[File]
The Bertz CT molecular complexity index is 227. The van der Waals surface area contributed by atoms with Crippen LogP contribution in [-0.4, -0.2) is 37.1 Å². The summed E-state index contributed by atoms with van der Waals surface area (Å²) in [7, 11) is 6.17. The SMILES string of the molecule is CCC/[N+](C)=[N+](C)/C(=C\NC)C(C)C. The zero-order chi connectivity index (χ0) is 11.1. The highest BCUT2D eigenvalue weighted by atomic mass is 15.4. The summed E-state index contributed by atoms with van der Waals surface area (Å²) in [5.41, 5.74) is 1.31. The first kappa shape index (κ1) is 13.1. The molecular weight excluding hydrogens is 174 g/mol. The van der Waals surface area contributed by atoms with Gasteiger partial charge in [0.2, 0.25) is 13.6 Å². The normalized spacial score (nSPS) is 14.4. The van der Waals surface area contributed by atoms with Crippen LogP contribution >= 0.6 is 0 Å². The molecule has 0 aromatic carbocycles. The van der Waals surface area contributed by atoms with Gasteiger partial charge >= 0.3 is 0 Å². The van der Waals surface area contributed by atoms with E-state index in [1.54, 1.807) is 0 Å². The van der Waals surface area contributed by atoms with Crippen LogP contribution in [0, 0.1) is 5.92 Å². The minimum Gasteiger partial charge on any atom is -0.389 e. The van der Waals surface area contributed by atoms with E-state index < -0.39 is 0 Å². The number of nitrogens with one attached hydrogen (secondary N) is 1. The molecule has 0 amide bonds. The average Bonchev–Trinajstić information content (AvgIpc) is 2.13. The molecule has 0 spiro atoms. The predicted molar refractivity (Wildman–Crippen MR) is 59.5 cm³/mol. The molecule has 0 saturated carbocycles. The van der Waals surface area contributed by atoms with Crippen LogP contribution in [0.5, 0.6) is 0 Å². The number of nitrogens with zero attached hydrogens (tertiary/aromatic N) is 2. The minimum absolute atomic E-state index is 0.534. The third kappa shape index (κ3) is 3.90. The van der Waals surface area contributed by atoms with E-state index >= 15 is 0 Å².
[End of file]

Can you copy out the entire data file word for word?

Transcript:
The Bertz CT molecular complexity index is 227. The van der Waals surface area contributed by atoms with Crippen LogP contribution in [-0.4, -0.2) is 37.1 Å². The summed E-state index contributed by atoms with van der Waals surface area (Å²) in [7, 11) is 6.17. The SMILES string of the molecule is CCC/[N+](C)=[N+](C)/C(=C\NC)C(C)C. The zero-order chi connectivity index (χ0) is 11.1. The highest BCUT2D eigenvalue weighted by atomic mass is 15.4. The summed E-state index contributed by atoms with van der Waals surface area (Å²) in [5.41, 5.74) is 1.31. The first kappa shape index (κ1) is 13.1. The molecular weight excluding hydrogens is 174 g/mol. The van der Waals surface area contributed by atoms with Gasteiger partial charge in [0.2, 0.25) is 13.6 Å². The normalized spacial score (nSPS) is 14.4. The van der Waals surface area contributed by atoms with Crippen LogP contribution >= 0.6 is 0 Å². The molecule has 0 aromatic carbocycles. The van der Waals surface area contributed by atoms with Gasteiger partial charge >= 0.3 is 0 Å². The van der Waals surface area contributed by atoms with E-state index in [1.54, 1.807) is 0 Å². The van der Waals surface area contributed by atoms with Crippen LogP contribution in [0, 0.1) is 5.92 Å². The minimum Gasteiger partial charge on any atom is -0.389 e. The van der Waals surface area contributed by atoms with E-state index < -0.39 is 0 Å². The number of nitrogens with one attached hydrogen (secondary N) is 1. The molecule has 0 amide bonds. The average Bonchev–Trinajstić information content (AvgIpc) is 2.13. The molecule has 0 spiro atoms. The predicted molar refractivity (Wildman–Crippen MR) is 59.5 cm³/mol. The molecule has 0 saturated carbocycles. The van der Waals surface area contributed by atoms with Crippen LogP contribution in [0.5, 0.6) is 0 Å². The number of nitrogens with zero attached hydrogens (tertiary/aromatic N) is 2. The minimum absolute atomic E-state index is 0.534. The third kappa shape index (κ3) is 3.90. The van der Waals surface area contributed by atoms with E-state index >= 15 is 0 Å².